If my hunch is right, this one should be fun especially for the linemen, it should be great conditioning, and no techniques taught that would be illegal in American football.  Everybody on the offense will have a shot at the ball as it quickly gets recycled, thinking and open field will be minimized.  Since there'd be no count of downs but a time limit to advance the ball, players would be encouraged to run forward w it instead of running around.

Offline mahonz

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Re: Fun Games For Practice
« Reply #54 on: May 18, 2017, 10:14:57 PM »
What if....you rarely ran any drills?

Would that be fun?
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Offline patriotsfatboy1

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Re: Fun Games For Practice
« Reply #55 on: May 19, 2017, 08:58:30 AM »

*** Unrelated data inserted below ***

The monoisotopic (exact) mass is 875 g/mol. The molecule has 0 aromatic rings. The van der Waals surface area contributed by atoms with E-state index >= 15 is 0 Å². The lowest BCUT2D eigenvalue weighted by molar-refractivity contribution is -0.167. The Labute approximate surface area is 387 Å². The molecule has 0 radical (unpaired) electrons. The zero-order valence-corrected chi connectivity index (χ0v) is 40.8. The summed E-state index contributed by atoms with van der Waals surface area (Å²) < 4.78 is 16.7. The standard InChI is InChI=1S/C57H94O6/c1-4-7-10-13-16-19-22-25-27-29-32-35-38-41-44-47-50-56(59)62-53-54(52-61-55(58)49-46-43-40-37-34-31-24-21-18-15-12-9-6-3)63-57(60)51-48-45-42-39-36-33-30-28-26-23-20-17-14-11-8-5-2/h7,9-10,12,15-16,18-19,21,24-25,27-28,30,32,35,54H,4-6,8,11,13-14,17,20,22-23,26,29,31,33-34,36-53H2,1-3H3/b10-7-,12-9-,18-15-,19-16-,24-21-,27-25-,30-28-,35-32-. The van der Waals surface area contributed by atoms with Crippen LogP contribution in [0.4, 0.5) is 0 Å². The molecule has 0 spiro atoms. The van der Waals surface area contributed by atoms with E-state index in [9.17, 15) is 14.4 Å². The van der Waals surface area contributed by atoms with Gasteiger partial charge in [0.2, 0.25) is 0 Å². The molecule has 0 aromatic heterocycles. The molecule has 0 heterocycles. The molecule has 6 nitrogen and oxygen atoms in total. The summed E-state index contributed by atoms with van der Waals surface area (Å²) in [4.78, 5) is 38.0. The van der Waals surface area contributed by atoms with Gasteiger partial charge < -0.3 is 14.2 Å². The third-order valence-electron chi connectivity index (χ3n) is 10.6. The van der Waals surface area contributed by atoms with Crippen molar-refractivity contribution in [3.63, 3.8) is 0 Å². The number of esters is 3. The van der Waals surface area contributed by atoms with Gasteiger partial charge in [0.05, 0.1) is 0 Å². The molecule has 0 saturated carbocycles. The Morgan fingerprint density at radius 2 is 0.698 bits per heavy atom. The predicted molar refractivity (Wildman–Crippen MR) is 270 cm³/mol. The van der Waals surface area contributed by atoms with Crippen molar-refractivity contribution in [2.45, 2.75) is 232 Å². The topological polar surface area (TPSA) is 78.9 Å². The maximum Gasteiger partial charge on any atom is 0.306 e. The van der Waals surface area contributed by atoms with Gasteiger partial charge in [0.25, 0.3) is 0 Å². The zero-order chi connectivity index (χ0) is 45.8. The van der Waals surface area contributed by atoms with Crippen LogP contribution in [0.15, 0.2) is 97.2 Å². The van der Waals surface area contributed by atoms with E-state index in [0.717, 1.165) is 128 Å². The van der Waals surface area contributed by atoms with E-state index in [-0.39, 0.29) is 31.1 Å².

What if....you rarely ran any drills?

Would that be fun?

If you rarely ran any football drills and the kids just did slap and tickle, then they would call it "soccer".

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Re: Fun Games For Practice
« Reply #56 on: May 19, 2017, 09:49:56 AM »
If you rarely ran any football drills and the kids just did slap and tickle, then they would call it "soccer".

That was kinda my point.

Football is a grind. I think we all agree on that....so there has to be some balance.
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Offline spidermac